U.N. Secretary-General Ban Ki-moon speaks during his meeting with Vietnamese Prime Minister Nguyen Tan Dung in Hanoi, Vietnam Friday, May 22, 2015. Ban, who was on a two-day visit to Vietnam, called for peaceful solutions to territorial disputes in the South China Sea, where China’s assertiveness has alarmed its smaller neighbors. (AP Photo/Tran Van Minh)
HANOI, — U.N. Secretary-General Ban Ki-moon called Friday for a peaceful solution to territorial disputes in the South China Sea, where China’s increased assertiveness has alarmed its smaller neighbors.
Ban told reporters in Hanoi that he and Vietnamese President Truong Tan Sang discussed regional security concerns, including the territorial tensions.
“I have consistently called on all parties concerned to resolve their disputes through dialogue in conformity with international law,” he said. “It is important to avoid actions that would provoke or exacerbate the tension.”
Sang told a joint news briefing that he asked Ban and the U.N. to make an “active contribution” to a peaceful solution of the disputes.
Vietnam, along with the Philippines, is one of the most vocal critics of China’s activities in the disputed waters, where Beijing has been creating new artificial islands through massive land reclamation. Other claimants include Malaysia, Brunei and Taiwan.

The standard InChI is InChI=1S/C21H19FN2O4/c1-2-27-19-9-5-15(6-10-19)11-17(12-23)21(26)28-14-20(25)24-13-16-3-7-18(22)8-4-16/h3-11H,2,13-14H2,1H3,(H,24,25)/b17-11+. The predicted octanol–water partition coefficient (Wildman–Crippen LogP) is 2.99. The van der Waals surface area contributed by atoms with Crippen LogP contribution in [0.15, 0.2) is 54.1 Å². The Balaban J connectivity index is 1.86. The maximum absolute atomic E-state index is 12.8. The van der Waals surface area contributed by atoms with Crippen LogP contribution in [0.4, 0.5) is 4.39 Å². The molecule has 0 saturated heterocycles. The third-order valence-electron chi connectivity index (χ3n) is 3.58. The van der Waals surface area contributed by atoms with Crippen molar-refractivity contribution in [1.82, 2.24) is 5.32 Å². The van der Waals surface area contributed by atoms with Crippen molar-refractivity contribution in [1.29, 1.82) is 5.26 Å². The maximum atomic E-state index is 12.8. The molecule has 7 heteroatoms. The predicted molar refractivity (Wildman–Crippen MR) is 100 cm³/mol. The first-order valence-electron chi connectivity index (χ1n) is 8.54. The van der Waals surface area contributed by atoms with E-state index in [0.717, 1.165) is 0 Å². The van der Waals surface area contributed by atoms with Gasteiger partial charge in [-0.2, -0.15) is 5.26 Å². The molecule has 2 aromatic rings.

Ban said Vietnam has been playing an increasingly important role in the United Nations. The Communist country is currently a member of the U.N. Human Rights Council.
He noted that members of the council are expected to “uphold the highest standards in the promotion and protection of human rights.”
“This places Vietnam in an ideal position to demonstrate its commitment to human rights by working to improve its own domestic human rights record,” Ban said. “The U.N. stands ready to assist the government of Vietnam in this important task.”
International human rights groups and some Western governments have criticized Vietnam for jailing people for peacefully expressing their views. Hanoi maintains that only law breakers are put behind bars.
U.S. government officials have said that Vietnam needs to make more progress on human rights if it wants closer economic and military ties with Washington.